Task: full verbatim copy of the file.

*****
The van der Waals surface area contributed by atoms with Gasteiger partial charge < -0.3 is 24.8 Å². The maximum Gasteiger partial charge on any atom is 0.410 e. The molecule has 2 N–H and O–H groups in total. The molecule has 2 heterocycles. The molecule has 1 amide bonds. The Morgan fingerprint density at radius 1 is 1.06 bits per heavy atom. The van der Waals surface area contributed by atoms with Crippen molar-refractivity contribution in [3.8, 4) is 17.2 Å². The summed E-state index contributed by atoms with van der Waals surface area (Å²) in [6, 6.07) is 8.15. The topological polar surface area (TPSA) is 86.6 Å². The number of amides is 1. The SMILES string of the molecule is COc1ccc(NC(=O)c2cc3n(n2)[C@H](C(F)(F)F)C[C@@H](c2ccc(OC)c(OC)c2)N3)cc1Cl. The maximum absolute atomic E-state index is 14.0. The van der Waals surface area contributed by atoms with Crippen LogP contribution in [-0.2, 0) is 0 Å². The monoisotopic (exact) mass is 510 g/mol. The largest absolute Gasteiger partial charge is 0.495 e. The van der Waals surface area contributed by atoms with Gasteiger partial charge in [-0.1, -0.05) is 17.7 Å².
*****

The van der Waals surface area contributed by atoms with Gasteiger partial charge < -0.3 is 24.8 Å². The maximum Gasteiger partial charge on any atom is 0.410 e. The molecule has 2 N–H and O–H groups in total. The molecule has 2 heterocycles. The molecule has 1 amide bonds. The Morgan fingerprint density at radius 1 is 1.06 bits per heavy atom. The van der Waals surface area contributed by atoms with Crippen molar-refractivity contribution in [3.8, 4) is 17.2 Å². The summed E-state index contributed by atoms with van der Waals surface area (Å²) in [6, 6.07) is 8.15. The topological polar surface area (TPSA) is 86.6 Å². The number of amides is 1. The SMILES string of the molecule is COc1ccc(NC(=O)c2cc3n(n2)[C@H](C(F)(F)F)C[C@@H](c2ccc(OC)c(OC)c2)N3)cc1Cl. The maximum absolute atomic E-state index is 14.0. The van der Waals surface area contributed by atoms with Crippen LogP contribution in [-0.2, 0) is 0 Å². The monoisotopic (exact) mass is 510 g/mol. The largest absolute Gasteiger partial charge is 0.495 e. The van der Waals surface area contributed by atoms with Gasteiger partial charge in [-0.1, -0.05) is 17.7 Å².